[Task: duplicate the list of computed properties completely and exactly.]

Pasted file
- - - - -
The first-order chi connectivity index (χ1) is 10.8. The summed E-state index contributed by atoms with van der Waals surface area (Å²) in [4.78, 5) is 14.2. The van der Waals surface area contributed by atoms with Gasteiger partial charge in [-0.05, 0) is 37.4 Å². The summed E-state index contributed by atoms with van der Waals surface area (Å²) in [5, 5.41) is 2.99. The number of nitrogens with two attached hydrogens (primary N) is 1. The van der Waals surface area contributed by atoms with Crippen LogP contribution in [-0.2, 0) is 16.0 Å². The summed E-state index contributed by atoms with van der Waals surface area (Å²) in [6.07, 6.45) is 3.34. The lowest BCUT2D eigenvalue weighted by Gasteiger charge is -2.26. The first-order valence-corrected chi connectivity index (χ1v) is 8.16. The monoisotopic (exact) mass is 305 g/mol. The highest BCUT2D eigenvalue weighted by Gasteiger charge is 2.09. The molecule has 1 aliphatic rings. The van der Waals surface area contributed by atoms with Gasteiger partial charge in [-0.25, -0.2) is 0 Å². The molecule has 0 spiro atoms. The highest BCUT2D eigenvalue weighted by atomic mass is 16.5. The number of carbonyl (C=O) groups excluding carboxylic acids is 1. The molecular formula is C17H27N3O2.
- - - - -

The first-order chi connectivity index (χ1) is 10.8. The summed E-state index contributed by atoms with van der Waals surface area (Å²) in [4.78, 5) is 14.2. The van der Waals surface area contributed by atoms with Gasteiger partial charge in [-0.05, 0) is 37.4 Å². The summed E-state index contributed by atoms with van der Waals surface area (Å²) in [5, 5.41) is 2.99. The number of nitrogens with two attached hydrogens (primary N) is 1. The van der Waals surface area contributed by atoms with Crippen LogP contribution in [-0.2, 0) is 16.0 Å². The summed E-state index contributed by atoms with van der Waals surface area (Å²) in [6.07, 6.45) is 3.34. The lowest BCUT2D eigenvalue weighted by Gasteiger charge is -2.26. The first-order valence-corrected chi connectivity index (χ1v) is 8.16. The monoisotopic (exact) mass is 305 g/mol. The highest BCUT2D eigenvalue weighted by Gasteiger charge is 2.09. The molecule has 1 aliphatic rings. The van der Waals surface area contributed by atoms with Gasteiger partial charge in [-0.25, -0.2) is 0 Å². The molecule has 0 spiro atoms. The highest BCUT2D eigenvalue weighted by atomic mass is 16.5. The number of carbonyl (C=O) groups excluding carboxylic acids is 1. The molecular formula is C17H27N3O2.